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Last week, I had my first acupuncture appointment with Abby Miller. You must go call her right now and make an appointment. 277-9998. Go on, I’ll wait.
OK, ready to keep reading?
I won’t pretend that I’ve ever bought into the whole qi thing. I took Tai Chi in college and nearly snorted out loud when the instructor told us to never let our fingers point down towards the floor or the qi would fall off. Or something like that. Hey, it was ten years ago, you’re lucky I even remember I took Tai Chi in college. I’ve had a hard time taking the concept seriously ever since. But somehow, I can completely believe that acupuncture will help with my seasonal allergies, which is why I was there.
My appointment started with a casual chat with Abby about the supplements I was currently taking, my current health status, and personal information such as how much stress I’m under (plenty). Abby went over each of the supplement bottles I’d brought with me, asking why I was taking it, if I thought it was doing any good, etc. After all that, she complimented me on assembling a pretty good line-up of supplements all on my own.
Then she had me put on an organic cotton robe and hop up on her comfy table. She examined my tongue and mentioned that I had a lot of heat. This would become a recurring theme during the rest of my visit – too much heat. She suggested I stop taking the ginger supplements and see if that helped, in addition to drinking more water and consuming cool, watery foods like cucumber, seaweed, celery, etc. (I also found a list online of cool foods I could eat – Barley, millet, buckwheat, greenbean, coix seed, celery, spinach, lettuce, green cabbage stems, turnips (white), bamboo shoot, lily bulb, lotus root, eggplant, tomato, water melon, white gourd, sponge gourd, cucumber, bitter melon, apple, pear, orange, banana, rabbit's meat, frog's meat, duck's meat, duck's egg, crab, sea couch(es), fresh water snail, kelp, laver, green tea, soy sauce, table salt, rock candy. ha ha. rock candy. Well, it sounds yummier than sea couch.)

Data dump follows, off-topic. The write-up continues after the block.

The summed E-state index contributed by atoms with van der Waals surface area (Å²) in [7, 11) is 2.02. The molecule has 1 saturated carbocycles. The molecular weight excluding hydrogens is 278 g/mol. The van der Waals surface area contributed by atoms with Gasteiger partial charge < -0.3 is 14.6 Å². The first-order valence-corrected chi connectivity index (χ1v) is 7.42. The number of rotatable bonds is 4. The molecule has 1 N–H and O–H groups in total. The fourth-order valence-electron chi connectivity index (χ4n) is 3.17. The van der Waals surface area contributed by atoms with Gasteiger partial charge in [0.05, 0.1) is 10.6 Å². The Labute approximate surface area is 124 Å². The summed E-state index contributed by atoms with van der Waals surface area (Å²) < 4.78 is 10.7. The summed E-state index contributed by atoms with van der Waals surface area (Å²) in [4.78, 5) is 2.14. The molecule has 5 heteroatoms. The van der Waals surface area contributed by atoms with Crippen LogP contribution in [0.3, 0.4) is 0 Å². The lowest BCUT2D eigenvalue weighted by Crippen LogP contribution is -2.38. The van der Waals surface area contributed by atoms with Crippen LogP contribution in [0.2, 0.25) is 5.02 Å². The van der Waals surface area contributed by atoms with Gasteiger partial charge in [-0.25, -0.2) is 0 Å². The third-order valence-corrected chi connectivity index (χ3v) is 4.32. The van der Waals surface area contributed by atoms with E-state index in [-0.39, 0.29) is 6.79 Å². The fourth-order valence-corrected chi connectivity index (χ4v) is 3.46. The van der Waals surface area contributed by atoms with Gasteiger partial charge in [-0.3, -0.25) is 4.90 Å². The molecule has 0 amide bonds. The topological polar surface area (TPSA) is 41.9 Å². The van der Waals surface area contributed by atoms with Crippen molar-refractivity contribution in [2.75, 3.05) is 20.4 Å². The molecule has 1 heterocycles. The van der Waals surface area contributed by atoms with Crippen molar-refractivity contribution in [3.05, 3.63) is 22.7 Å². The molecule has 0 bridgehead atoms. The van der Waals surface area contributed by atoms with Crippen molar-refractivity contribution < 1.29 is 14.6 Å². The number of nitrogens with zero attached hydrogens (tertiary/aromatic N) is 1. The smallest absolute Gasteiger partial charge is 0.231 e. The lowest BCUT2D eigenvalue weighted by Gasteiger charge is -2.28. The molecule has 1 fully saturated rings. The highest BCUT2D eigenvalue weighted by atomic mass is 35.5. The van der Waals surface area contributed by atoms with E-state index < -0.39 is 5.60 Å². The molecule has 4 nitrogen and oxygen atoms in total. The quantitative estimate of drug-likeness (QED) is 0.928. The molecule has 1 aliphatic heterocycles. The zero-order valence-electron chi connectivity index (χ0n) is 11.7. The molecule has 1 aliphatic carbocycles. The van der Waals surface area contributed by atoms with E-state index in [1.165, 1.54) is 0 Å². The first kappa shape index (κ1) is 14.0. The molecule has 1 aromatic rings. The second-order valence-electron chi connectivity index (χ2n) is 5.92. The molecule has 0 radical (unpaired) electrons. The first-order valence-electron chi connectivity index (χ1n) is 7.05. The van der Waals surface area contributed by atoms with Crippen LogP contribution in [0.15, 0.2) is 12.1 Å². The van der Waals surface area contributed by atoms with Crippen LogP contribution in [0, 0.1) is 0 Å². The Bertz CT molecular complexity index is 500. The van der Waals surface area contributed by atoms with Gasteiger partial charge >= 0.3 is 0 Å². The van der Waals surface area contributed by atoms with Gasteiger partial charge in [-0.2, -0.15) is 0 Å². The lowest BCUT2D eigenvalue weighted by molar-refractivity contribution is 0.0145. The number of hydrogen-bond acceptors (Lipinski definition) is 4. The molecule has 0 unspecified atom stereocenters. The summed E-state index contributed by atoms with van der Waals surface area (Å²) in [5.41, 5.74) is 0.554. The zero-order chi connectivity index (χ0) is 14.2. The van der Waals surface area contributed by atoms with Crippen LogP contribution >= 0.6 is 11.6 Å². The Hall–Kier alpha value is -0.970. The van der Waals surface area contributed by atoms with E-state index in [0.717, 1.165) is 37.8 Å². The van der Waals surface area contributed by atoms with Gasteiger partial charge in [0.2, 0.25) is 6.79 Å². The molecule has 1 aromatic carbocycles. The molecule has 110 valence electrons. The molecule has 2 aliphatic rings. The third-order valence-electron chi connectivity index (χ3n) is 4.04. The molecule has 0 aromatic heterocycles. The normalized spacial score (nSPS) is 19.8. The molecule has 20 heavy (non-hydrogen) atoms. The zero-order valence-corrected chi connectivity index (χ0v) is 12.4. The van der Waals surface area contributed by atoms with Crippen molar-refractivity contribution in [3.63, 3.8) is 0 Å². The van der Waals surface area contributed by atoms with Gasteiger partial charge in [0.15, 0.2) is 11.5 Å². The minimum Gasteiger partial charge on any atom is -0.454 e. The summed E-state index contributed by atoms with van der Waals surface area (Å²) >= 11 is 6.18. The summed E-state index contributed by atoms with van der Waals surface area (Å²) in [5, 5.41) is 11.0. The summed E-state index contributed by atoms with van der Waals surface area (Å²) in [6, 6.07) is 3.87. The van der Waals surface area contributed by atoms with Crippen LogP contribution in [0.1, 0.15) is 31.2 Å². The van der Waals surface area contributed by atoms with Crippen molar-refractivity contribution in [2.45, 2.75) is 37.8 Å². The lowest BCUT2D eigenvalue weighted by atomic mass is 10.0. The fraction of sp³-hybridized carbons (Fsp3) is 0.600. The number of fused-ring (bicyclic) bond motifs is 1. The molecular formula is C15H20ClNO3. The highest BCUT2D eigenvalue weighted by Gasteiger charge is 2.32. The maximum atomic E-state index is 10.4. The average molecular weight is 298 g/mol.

After she inserted the needles – which was generally quite painless – Abby left me alone to relax. Which is hard for me in the middle of the day, I’ll be honest. She checked back with me a few times, then returned to remove the needles. We spoke a bit more about my heat – including the fact that I seem to be hot most of the time, but more so at night – and she said that I am Yin Depleted. Hm.
She also thought that acupuncture could definitely help the allergies. To be honest, when she returned to remove the needles, I could already breathe better and my lungs felt much more open than they had felt in weeks. I’m willing to give it a try, so I’ll be returning in a few weeks.
But I would be remiss if I didn’t mention how much I enjoyed Abby herself. She’s just who she is, no apologies, no pretension. She was very open and friendly, and put me at ease immediately. Very professional, but also laid back and friendly. I think I made an excellent choice in Abby! (Thanks to Cosette Boone and Ericka Archer for the recommendation!)
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